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Aug5-11, 03:58 PM
Sci Advisor
P: 916
Quote Quote by westfield View Post
I don't think its that black and white - I'm also speaking as a layman so someone please correct me if I'm mistaken, early depressurization to me would mean the first line of defence on a loss of power is gone, namely HPCI and RCIC both of which require high pressure steam to work as I understand it. Obvioulsy the operators would have wanted to try and keep the ability to use those systems so initially depressurization would be the last thing they want to do. The only other systems they had to control heat in the reactors were the LP ones which all require electricity (again, as I understand it).

Of course Unit#1 with its Isolation Condenser instead of RCIC is a different case. That should have worked fine without power, something else went wrong there, perhaps as simple as running out of water.

I guess my point is that the operators are trying to remove the heat from the core to prevent a meltdown, if the heat is under control there will be no pressure issues and therefore no need to vent AT ALL - From what I understand of the systems early depressurization and venting prematurely will not help the heat problem and will remove several critical systems from the picture.

From the sparse reports I've read the operators at Fukushima 1 could not keep the IC and RCIC systems running for some reason and this is one of the most important questions in my mind. If they had functioning IC and RCIC then we might not even be here on this forum now.

Perhaps someone here in the business could clear these aspects of ECCS up for us?
Is it a bad thing to lose those steam driven HP systems and try "fight" the fight with a depressureized reactor?
Let me try. I will address the IC first as it is a very simple system. I will post a follow up on the more complicated possibilities with RCIC later.

The IC basically is a sytem to take reactor steam and condense it in a heat exchanger then route the condensate back to the vessel, removing heat in the process. The system runs on natural circulation. The steam rises to the condenser and is condensed. The condensate is cooler than the water being heated in the vessel so it flows back into the vessel. That is the theory. In operation all that is necessary is to open valves to allow the condensate to flow back into the vessel. The standpipe of condensate is kept filled by steam which is continuously available to the condenser. The condenser is basically a water tank that boils off and is vented to atmosphere. To keep it running all that is needed is to continue to add water to the tank. Since the tank is vented this can be done by a portable pump or fire truck.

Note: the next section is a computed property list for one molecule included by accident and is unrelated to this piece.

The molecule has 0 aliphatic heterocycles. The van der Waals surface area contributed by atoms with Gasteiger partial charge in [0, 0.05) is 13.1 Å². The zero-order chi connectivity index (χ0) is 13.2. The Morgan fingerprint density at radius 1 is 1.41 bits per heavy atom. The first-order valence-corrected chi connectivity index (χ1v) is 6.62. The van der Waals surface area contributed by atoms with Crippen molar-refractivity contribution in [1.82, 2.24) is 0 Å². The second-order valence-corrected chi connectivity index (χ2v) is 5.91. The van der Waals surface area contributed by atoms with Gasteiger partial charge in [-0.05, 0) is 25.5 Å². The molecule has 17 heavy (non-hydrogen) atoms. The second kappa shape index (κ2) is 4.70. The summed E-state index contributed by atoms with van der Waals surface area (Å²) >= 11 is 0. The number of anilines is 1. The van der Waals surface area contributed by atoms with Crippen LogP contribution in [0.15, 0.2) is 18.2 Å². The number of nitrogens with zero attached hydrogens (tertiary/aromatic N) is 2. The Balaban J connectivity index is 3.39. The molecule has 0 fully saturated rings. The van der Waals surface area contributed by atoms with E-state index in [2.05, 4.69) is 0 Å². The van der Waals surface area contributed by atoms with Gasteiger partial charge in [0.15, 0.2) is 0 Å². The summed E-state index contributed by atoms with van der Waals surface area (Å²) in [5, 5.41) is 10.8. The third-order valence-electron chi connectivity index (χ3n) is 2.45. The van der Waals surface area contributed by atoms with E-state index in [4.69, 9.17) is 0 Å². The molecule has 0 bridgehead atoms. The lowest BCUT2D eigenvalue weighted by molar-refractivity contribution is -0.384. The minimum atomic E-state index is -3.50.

Failure modes are azlso relatively straight forward. If the valve can't be opened the system won't work. At unit 1 the system was started, but apparently was stopped over concern about exceeding a design limit on cooldown rate. Later they tried to restart the IC, but it is not clear whether it worked. Power to the valve may have failed. The valve itself may have failed or the high temperatures in containment could have caused boiling in the condensate standpipe. This would have broken the driving force for natural circulation. Other possibilities are that the tank was damaged and leaked or boiled dry removing the coolant from the heat exchanger.

I have looked at the data dump from TEPCO from the first hour after the erathquake. It is clear that the IC was initiated and stopped after about 15 minutes. Following the tsunami there was no active instrumentation readings released so it is not clear what prevented reinitiation. The concern about cooldown rate was probably a mistake since the vessel was probably already on the way to core damage due to the extended SBO. I do think the mode of failure will be easy to identify when conditions permit examining the piping and valves.

Hope this helps. I will try to post on RCIC later tonight.